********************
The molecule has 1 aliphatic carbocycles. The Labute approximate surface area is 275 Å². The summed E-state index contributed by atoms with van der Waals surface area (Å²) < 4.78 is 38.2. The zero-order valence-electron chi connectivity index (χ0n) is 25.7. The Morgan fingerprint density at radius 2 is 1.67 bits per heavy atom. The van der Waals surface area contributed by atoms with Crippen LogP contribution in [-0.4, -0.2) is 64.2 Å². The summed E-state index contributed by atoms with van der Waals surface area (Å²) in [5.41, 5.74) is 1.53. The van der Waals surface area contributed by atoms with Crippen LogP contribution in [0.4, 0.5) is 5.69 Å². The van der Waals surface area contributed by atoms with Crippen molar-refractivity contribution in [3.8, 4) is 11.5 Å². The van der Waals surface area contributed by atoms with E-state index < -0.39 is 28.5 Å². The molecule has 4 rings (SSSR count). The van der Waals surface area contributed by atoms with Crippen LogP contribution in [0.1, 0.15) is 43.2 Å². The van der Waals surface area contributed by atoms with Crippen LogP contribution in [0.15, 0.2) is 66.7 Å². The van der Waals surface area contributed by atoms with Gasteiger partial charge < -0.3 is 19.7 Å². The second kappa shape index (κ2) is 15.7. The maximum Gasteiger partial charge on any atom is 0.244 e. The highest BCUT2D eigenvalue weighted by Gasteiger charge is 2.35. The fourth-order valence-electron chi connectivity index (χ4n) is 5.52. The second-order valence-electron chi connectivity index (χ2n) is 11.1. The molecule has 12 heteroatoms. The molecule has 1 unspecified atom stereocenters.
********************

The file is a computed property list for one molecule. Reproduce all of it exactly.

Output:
The molecule has 1 aliphatic carbocycles. The Labute approximate surface area is 275 Å². The summed E-state index contributed by atoms with van der Waals surface area (Å²) < 4.78 is 38.2. The zero-order valence-electron chi connectivity index (χ0n) is 25.7. The Morgan fingerprint density at radius 2 is 1.67 bits per heavy atom. The van der Waals surface area contributed by atoms with Crippen LogP contribution in [-0.4, -0.2) is 64.2 Å². The summed E-state index contributed by atoms with van der Waals surface area (Å²) in [5.41, 5.74) is 1.53. The van der Waals surface area contributed by atoms with Crippen LogP contribution in [0.4, 0.5) is 5.69 Å². The van der Waals surface area contributed by atoms with Crippen molar-refractivity contribution in [3.8, 4) is 11.5 Å². The van der Waals surface area contributed by atoms with E-state index < -0.39 is 28.5 Å². The molecule has 4 rings (SSSR count). The van der Waals surface area contributed by atoms with Crippen LogP contribution in [0.1, 0.15) is 43.2 Å². The van der Waals surface area contributed by atoms with Crippen LogP contribution in [0.15, 0.2) is 66.7 Å². The van der Waals surface area contributed by atoms with Gasteiger partial charge < -0.3 is 19.7 Å². The second kappa shape index (κ2) is 15.7. The maximum Gasteiger partial charge on any atom is 0.244 e. The highest BCUT2D eigenvalue weighted by Gasteiger charge is 2.35. The fourth-order valence-electron chi connectivity index (χ4n) is 5.52. The second-order valence-electron chi connectivity index (χ2n) is 11.1. The molecule has 12 heteroatoms. The molecule has 1 unspecified atom stereocenters.